Do you qualify for capital gains tax exemptions?
Capital gains tax applies when you sell something for a profit. That means if you’re selling your home for more than you paid for it, you need to report that gain to the Internal Revenue Service. That’s when the IRS taxes those gains, and the amount could be hefty depending on how much profit you make. That is unless you meet these three conditions that exclude some or all of the capital gains taxes:
- You’ve been the homeowner for at least two years.
- You’ve lived in the home for the last two years.
- You haven’t excluded the gain from another home sale for at least two years.
Single homeowners who meet these conditions can exclude up to $250,000 of their gain, while those who are married and file jointly can exclude up to $500,000, as long as your partner lived in the home for at least two years. You just have to be cohabitating, not married, unless you or your partner sold a home and used the capital gains tax exemption within the last two years.
There’s been a recent change to the rule that also allows exemptions for special circumstances. What is considered a special circumstance? Here’s an example: Perhaps your spouse recently passed away. In that case, the IRS allows you to qualify for the $500,000 tax exemption as long as you sell your home within a two year period. The rule used to say widows or widowers had to sell within the same year their spouse passed away in order to qualify for the full exemption.
How are capital gains calculated?
- Besides real estate, capital gains taxes can apply to any investment, such as stocks or bonds, cars, boats, and other tangible items.
- Any profit you make on the sale of these items is your capital gain. Money lost is considered a capital loss.
- Capital losses can be used to offset gains.
- Your net capital is the difference between your capital gains and your capital losses. For those whose losses exceed their gains, the difference can be deducted on your tax return.
- To determine what tax rate applies to your capital gain, just include the amount to your income tax. Use this Capital Gains Calculator from the IRS.
- Please consult your tax advisor to find out how much you can save.
There’s a difference between short- and long-term capital gains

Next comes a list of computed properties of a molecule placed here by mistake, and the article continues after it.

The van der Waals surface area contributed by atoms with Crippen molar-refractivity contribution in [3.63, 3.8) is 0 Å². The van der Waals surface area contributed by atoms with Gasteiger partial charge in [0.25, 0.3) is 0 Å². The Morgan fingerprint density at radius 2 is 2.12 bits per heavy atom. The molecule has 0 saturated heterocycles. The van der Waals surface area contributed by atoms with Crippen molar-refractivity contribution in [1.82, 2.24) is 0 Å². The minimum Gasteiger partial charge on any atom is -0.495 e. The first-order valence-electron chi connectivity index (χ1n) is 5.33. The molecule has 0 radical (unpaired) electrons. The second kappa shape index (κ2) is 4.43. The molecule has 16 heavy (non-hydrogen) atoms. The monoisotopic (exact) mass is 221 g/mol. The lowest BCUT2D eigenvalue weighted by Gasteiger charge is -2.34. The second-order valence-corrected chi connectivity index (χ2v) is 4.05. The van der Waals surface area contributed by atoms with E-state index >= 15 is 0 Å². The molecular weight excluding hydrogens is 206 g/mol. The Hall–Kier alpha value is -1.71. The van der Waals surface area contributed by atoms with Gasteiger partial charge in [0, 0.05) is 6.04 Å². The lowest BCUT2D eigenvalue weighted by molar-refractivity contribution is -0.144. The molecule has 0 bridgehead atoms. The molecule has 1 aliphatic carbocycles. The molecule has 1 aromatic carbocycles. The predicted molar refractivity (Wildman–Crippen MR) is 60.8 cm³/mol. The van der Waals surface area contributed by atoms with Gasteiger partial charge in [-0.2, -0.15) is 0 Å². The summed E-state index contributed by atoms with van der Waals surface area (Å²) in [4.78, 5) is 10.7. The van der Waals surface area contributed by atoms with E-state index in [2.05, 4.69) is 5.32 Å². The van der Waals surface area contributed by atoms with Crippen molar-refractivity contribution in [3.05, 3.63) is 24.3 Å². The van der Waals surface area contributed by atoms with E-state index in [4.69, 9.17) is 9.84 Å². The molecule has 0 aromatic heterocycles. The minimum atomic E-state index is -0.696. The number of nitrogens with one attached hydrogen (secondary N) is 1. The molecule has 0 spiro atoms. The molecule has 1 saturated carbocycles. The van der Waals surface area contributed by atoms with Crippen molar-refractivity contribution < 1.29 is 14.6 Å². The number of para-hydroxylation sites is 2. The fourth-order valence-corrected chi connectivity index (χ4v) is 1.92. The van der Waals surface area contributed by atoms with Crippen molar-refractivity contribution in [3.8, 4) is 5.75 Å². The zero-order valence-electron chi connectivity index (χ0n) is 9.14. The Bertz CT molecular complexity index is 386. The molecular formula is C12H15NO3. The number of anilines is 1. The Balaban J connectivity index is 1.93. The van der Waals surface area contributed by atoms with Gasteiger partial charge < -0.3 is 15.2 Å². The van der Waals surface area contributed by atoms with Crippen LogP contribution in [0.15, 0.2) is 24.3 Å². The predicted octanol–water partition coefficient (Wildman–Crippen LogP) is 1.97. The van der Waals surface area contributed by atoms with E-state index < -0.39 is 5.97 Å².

When it comes to being taxed, the length of time you’ve owned a home comes into consideration. This could mean losing or keeping thousands of dollars, depending on your tax bracket and the value of your home.
- Short-term Capital Gains: Applies to assets you’ve owned fewer than twelve months. In that case, the rate will be equal to your current tax bracket.
- Long-term Capital Gains: Applies to assets owned for twelve months or more. In this case, you could end up paying nothing, not a dime, depending on your tax bracket. Those with a higher income could have to pay, but only 15 or 20 percent.
“Long-term gains are always taxed at lower rates than short-term gains, so holding the assets for more than a year will always be the most advantageous tax maneuver,” explains Steven Wolpow, managing partner of Nussbaum Yates Berg Klein & Wolpow, a leading CPA Firm in New York. “There are other financial and investing strategies to consider, so in some instances it still may make sense to sell the assets sooner and take the tax hit. But with all other things being equal, holding the assets more than a year reduces your tax burden significantly.”
Experts recommend homeowners keep concrete records of any updates, too. Remodeling, adding newer appliances, updating floors and windows and other remodeling projects only improve your home’s value.
As you can see, you don’t need to use capital gains tax as an excuse not to move. Instead, make sure you qualify for the capital gains tax breaks listed above. They’re designed to help homeowners like you when it comes time to move.
If you’re considering moving, that probably means selling your home. If your home or home away from home is in Montecito, Hope Ranch or any of the Santa Barbara area’s upscale neighborhoods or communities, call me at +1-805-886-9378 or email me at Cristal@montecito-estate.com. I’ll happily add your listing to my portfolio of fine homes and find your new dream home simultaneously.